With Everyone Inside, Birds Are Singing More Quietly

When the world shut down because of the Covid-19 pandemic, the world suddenly became quieter. Birds were singing more quietly, too. Scientists found that birdsongs, particularly those of the white-crowned sparrows in San Francisco, California, became softer and more complex during the shutdown.

Songbirds

How has noise pollution affected the birds?

Before the pandemic, scientists had been studying the sparrows in the city for years. In a study done in 2016, they found that noise from traffic and machines like air conditioners caused the birds to sing more loudly and shrilly. Because the birds had to scream to be heard above all the noise of the city, it affected their lives in negative ways, such as:
• Birdsongs got louder and had less pitch variation, which meant that they were less effective in attracting mates and competing with rivals.
• Birds got stressed singing in noisy environments. They aged faster and their metabolisms were disrupted because of this.
• In a noisy environment, birds also found it hard to listen to their babies and other birds who might be communicating with them, such as those warning of a predator nearby.
• Bird diversity also declined because other birds who could not adapt to the noisy environment moved out of the city.

Scroll Down for a Downloadable PDF of this article.

Why did birdsongs become softer and more complex?

With the pandemic shutdown, noise pollution in the city decreased. There were fewer cars on the streets, so traffic noise was reduced. People were in their homes and not on the streets chattering, and loud and noisy human activities like construction, concerts, and parties stopped. In fact, scientists found that the noise level was like what it was in the city in the 1950s. It was like the shutdown erased 50 years of noise from the city!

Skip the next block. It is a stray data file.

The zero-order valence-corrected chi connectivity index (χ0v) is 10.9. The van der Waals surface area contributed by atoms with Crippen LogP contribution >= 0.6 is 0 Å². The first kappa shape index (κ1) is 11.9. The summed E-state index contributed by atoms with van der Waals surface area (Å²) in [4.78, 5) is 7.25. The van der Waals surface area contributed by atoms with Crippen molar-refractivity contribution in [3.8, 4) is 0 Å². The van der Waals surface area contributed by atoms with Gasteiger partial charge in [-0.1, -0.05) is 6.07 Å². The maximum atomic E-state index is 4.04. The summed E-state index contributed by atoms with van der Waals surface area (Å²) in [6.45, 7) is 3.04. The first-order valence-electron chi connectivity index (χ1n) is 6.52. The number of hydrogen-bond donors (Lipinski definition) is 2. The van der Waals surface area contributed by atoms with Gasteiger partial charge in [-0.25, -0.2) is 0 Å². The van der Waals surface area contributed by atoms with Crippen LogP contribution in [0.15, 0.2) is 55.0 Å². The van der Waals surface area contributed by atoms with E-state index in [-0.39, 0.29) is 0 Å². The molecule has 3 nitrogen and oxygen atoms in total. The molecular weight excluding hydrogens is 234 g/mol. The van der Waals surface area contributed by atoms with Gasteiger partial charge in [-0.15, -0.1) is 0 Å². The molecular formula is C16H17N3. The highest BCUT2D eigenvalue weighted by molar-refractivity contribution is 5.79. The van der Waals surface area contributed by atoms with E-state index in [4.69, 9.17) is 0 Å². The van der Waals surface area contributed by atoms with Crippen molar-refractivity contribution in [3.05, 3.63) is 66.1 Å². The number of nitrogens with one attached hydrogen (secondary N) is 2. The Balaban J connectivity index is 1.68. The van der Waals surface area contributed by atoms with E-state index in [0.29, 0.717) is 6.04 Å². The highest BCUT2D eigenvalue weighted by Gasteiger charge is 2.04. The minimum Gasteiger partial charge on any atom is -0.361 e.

Without having to compete with all the noise of the city, the scientists found that birdsongs became 30% softer and had a wider range of pitch variation compared to the songs before the pandemic shutdown. The songs also carried more information and traveled farther compared to those before the shutdown.

What does this mean for the birds?

The scientists think that the results of their study are good news for the birds. The greater pitch range is good for the birds’ mating potential, since female birds find this more attractive. The change in their songs also proves that the birds can quickly adapt to their changing environment. After their study, the scientists realized that making cities less noisy could have a great impact on the birds. Aside from improving their songs, it could also help other birds return and increase the population diversity in urban areas.

After reading the passage, answer the following questions:

  1. What happened to birdsongs because of the Covid-19 shutdown?
    • They became softer and more attractive.
    • They became longer.
    • They became louder.
    • They stopped altogether.

Answer: a

  1. How has noise pollution affected the birds?
    • Birdsongs got louder and had less pitch variation.
    • Birds got stressed singing in noisy environments, they aged faster, and their metabolisms were disrupted.
    • Birds found it hard to hear their babies and other birds communicating with them.
    • All of the above

Answer: d

  1. Why was there reduced noise pollution during the shutdown?
    • There were fewer cars on the streets, so traffic noise was reduced.
    • People were in their homes and not on the streets chattering.
    • Loud and noisy human activities stopped.
    • All of the above

Answer: d

  1. According to the scientists, what is another benefit of reduced noise pollution to the birds?
    • The birds can find food more easily.
    • Other birds can return to the cities and increase the population diversity there.
    • The birds can fly higher.
    • The birds can hear people more clearly.

Answer: b

Recommended Reading Age: 8th  Grade

Copyright. All rights reserved smorescience.com. Download the article in pdf here.

This news was published in Roselin Rosario Issue. Read more here.

Copyright @smorescience. All rights reserved. Do not copy, cite, publish, or distribute this content without permission.


Join 20,000+ parents and educators
To get the FREE science digest in your inbox!